United States District Court, D. Nevada
YOUSIF H. HALLOUM, Appellant,
WELLS FARGO BANK, N.A., et al., Appellees.
M. Navarro, Chief Judge.
before the Court is the Motion to Transfer Venue, (ECF No.
7), and related filings, (ECF Nos. 8, 12),  filed by
Appellant Yousif H. Halloum (“Appellant”).
Appellee Wells Fargo Bank, N.A. (“Wells Fargo”)
filed a Response, (ECF No. 14), to which Appellant did not
file a reply. Also pending before the Court is
Appellant's unopposed Motion for Leave to Allow Pro Se
Filing, (ECF No. 6).
reasons addressed below, Appellant's Motion to Transfer
is DENIED and the Motion for Leave to Allow
Pro Se Filing is GRANTED.
appeal arises from the bankruptcy court's denial of
Appellant's motion to permit his tardy filing of a
disclosure statement, plan of reorganization, and appraisal.
(See Notice of Appeal at 3, ECF No. 1). Appellant
filed his voluntary Chapter 11 petition in the United States
Bankruptcy Court for the District of Nevada (the
“bankruptcy court”) seeking relief with respect
to two pieces of real property, one in Nevada, and the other
in California. (See Ch. 11 Pet., In re Yousif
Halloum, No. 16-16815-BTB (Bankr. D. Nev. Dec. 29,
Fargo moved the bankruptcy court for relief from imposition
of the automatic stay, which Appellant did not oppose.
(See Order, ECF No. 57, In re Yousif
Halloum). After a hearing on the issue, the bankruptcy
court ordered termination of the automatic stay.
(Id.). Appellant subsequently filed a motion
requesting permission to file a tardy disclosure statement,
plan of organization, and appraisal. (See Motion,
ECF No. 77, In re Yousif Halloum). The bankruptcy
court denied Appellant's Motion, and this appeal
followed. (See Order, ECF No. 108, In re Yousif
to 28 U.S.C. § 158(c)(1), Appellant elected to have this
Court, rather than the bankruptcy appellate panel, consider
his appeal. (See Notice of Appeal at 2). Following
this Court's order setting forth a briefing schedule,
(ECF No. 5), Appellant filed the instant Motion to Transfer
Venue, (ECF No. 7). Appellant correspondingly moved the
bankruptcy court to transfer venue, which the court denied
following a hearing. (See ECF Nos. 132, 142, In
re Yousif Halloum). Appellant appealed that ruling,
which is currently pending before Judge Gordon in No.
Motion to Transfer Venue
requests that the Court transfer this action to the District
Court for the Northern District of California under 28 U.S.C.
1404(a). (Mot. to Transfer 7:7-9:4, ECF No. 7). Wells Fargo
responds that Appellant's Motion is procedurally improper
and is premised upon an inapplicable legal standard. (Resp.
2:1-3:13, ECF No. 14). The Court agrees with Wells Fargo.
has not identified authority permitting this Court to
transfer the action to another district court. The statute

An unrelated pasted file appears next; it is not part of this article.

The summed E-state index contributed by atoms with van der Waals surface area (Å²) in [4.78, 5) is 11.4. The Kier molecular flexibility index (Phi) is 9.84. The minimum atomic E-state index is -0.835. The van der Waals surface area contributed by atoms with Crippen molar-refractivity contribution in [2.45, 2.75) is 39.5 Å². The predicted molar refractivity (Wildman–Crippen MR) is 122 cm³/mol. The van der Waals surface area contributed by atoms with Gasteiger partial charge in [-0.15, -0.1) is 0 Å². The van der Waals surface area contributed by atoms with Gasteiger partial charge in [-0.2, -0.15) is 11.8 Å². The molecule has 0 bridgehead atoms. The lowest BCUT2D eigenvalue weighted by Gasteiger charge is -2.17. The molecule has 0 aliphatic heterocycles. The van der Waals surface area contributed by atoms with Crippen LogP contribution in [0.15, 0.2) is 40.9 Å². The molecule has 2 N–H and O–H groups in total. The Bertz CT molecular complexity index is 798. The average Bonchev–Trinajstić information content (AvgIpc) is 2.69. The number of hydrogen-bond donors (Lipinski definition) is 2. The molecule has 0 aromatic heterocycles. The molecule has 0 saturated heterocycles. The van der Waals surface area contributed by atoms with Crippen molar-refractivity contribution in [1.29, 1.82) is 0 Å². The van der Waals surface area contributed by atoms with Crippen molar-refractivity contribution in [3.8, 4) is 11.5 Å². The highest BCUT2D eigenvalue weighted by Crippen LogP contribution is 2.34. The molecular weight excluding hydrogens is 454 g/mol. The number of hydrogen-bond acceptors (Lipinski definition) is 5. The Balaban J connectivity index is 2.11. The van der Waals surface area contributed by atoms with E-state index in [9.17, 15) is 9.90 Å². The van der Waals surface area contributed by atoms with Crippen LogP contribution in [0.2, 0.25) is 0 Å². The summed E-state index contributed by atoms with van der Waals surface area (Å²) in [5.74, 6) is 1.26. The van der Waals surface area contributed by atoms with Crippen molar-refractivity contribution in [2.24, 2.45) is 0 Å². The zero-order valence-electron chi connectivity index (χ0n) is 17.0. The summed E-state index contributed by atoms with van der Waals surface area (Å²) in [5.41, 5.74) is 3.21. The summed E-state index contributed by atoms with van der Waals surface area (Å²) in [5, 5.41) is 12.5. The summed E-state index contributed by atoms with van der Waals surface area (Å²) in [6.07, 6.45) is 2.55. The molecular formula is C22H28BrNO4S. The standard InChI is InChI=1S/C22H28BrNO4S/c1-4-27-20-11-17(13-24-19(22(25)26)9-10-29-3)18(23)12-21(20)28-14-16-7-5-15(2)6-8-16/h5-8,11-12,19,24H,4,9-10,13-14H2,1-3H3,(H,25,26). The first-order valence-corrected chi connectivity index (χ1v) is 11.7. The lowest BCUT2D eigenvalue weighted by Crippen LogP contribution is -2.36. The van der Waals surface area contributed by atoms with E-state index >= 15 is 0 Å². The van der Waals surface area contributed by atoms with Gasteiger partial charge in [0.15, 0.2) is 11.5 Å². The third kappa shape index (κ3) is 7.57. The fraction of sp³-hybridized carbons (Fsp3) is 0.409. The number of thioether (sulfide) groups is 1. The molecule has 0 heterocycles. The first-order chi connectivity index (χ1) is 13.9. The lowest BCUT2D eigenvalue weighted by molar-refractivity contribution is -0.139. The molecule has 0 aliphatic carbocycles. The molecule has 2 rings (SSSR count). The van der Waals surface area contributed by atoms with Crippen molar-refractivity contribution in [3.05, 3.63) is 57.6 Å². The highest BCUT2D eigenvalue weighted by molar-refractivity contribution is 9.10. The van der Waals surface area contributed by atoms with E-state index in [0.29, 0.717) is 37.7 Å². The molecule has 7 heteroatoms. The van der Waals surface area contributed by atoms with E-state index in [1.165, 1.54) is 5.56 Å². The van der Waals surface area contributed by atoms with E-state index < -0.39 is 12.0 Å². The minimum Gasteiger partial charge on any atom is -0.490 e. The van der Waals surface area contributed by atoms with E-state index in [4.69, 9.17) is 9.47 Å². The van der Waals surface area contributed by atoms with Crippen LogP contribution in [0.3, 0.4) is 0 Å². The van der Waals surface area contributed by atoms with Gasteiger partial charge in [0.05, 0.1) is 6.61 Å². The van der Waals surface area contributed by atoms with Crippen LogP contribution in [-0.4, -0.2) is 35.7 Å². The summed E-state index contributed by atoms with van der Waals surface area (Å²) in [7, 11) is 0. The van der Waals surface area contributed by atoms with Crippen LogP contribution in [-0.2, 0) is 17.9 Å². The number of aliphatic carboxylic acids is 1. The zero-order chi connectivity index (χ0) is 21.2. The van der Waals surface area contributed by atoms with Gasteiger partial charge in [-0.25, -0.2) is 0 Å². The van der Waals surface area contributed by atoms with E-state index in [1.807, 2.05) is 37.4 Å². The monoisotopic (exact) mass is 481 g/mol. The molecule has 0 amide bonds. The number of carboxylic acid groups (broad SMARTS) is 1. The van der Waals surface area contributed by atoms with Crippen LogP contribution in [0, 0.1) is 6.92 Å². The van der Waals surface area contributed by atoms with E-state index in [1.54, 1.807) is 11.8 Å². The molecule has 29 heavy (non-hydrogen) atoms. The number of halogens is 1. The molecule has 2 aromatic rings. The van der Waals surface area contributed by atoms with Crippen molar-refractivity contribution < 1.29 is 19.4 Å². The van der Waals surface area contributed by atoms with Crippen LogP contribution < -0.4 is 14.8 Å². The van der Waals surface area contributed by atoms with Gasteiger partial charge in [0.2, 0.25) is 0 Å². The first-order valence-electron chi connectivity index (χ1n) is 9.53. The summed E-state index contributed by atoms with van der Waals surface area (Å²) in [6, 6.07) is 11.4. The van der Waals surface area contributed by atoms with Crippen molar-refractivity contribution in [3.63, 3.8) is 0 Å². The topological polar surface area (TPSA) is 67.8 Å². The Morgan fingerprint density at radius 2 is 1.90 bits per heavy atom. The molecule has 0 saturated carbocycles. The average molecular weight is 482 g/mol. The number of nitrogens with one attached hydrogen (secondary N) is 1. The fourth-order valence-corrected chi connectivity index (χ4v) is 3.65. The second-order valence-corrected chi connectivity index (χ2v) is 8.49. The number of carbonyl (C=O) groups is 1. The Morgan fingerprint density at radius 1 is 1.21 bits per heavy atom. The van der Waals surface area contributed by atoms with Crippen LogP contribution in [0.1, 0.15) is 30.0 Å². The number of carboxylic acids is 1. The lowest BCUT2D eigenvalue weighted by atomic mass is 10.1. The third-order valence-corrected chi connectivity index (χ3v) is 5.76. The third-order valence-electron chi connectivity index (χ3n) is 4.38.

upon which Appellant relies, 28 U.S.C. § 1404(a), allows
transfer only to “any other district or division where
[the action] might have been brought.” Having elected
to have this Court hear his appeal rather than the bankruptcy
appellate panel, this Court is without authority to transfer
the matter. See 28 U.S.C. § 158(a) (“An
appeal under this subsection shall be taken only to the
district court for the judicial district in which the
bankruptcy judge is serving.”). The Court, therefore,
denies Appellant's Motion.
Motion for Leave to Permit Pro Se Filings
also moves the Court for leave to permit his filing of pro se
briefs, (ECF No. 6). Although pro se parties are generally
held to less stringent standards, “pro se
litigants in the ordinary civil case should not be treated
more favorably than parties with attorneys of record.”
Jacobsen v. Filler, 790 F.2d 1362, 1364 (9th Cir.
1986). A pro se litigant must follow the same rules of
procedure that govern other litigants. King v.
Atiyeh, 814 F.2d 565, 567 (9th Cir. 1986); Ghazali
v. Moran, 46 F.3d 52, 54 (9th Cir. 1995) (noting that
“pro se litigants are bound by the rules of
procedure”). The court appreciates that it can be
difficult for pro se parties to litigate their claims. Pro se
parties are advised to familiarize themselves with the
Federal Rules of Civil Procedure, the Local Rules of
Practice, and relevant case law as much as
possible.The Local Rules of Practice require
attorneys “to file all documents electronically.”
LR IC 2-1(a). However, “[a] pro se litigant may request
the court's authorization to register as a filer in a
specific case.” LR IC 2-1(b).
Appellant asks the Court to allow him to use the
District's CM/ECF system in order to file, access, and
electronically serve documents in this case. For good cause
appearing, Appellant's ...